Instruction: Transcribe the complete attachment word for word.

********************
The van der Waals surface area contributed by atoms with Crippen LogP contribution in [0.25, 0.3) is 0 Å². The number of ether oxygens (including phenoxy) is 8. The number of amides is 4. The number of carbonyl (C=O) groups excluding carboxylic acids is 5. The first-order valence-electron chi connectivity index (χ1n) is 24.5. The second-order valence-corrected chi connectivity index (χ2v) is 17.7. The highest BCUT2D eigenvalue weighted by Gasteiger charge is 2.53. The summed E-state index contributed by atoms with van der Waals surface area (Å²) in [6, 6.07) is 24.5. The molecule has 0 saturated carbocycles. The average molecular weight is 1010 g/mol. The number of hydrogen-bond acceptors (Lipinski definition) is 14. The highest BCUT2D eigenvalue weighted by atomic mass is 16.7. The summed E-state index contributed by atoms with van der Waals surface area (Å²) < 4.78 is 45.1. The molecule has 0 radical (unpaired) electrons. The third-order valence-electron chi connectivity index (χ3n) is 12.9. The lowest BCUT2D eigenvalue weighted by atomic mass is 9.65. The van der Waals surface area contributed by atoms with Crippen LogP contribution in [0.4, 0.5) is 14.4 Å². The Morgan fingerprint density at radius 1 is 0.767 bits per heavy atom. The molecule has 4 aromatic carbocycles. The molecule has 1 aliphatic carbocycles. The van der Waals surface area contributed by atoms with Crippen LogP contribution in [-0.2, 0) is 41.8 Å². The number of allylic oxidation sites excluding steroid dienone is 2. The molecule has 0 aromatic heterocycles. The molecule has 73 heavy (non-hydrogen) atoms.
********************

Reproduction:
The van der Waals surface area contributed by atoms with Crippen LogP contribution in [0.25, 0.3) is 0 Å². The number of ether oxygens (including phenoxy) is 8. The number of amides is 4. The number of carbonyl (C=O) groups excluding carboxylic acids is 5. The first-order valence-electron chi connectivity index (χ1n) is 24.5. The second-order valence-corrected chi connectivity index (χ2v) is 17.7. The highest BCUT2D eigenvalue weighted by Gasteiger charge is 2.53. The summed E-state index contributed by atoms with van der Waals surface area (Å²) in [6, 6.07) is 24.5. The molecule has 0 saturated carbocycles. The average molecular weight is 1010 g/mol. The number of hydrogen-bond acceptors (Lipinski definition) is 14. The highest BCUT2D eigenvalue weighted by atomic mass is 16.7. The summed E-state index contributed by atoms with van der Waals surface area (Å²) < 4.78 is 45.1. The molecule has 0 radical (unpaired) electrons. The third-order valence-electron chi connectivity index (χ3n) is 12.9. The lowest BCUT2D eigenvalue weighted by atomic mass is 9.65. The van der Waals surface area contributed by atoms with Crippen LogP contribution in [0.4, 0.5) is 14.4 Å². The Morgan fingerprint density at radius 1 is 0.767 bits per heavy atom. The molecule has 4 aromatic carbocycles. The molecule has 1 aliphatic carbocycles. The van der Waals surface area contributed by atoms with Crippen LogP contribution in [-0.2, 0) is 41.8 Å². The number of allylic oxidation sites excluding steroid dienone is 2. The molecule has 0 aromatic heterocycles. The molecule has 73 heavy (non-hydrogen) atoms.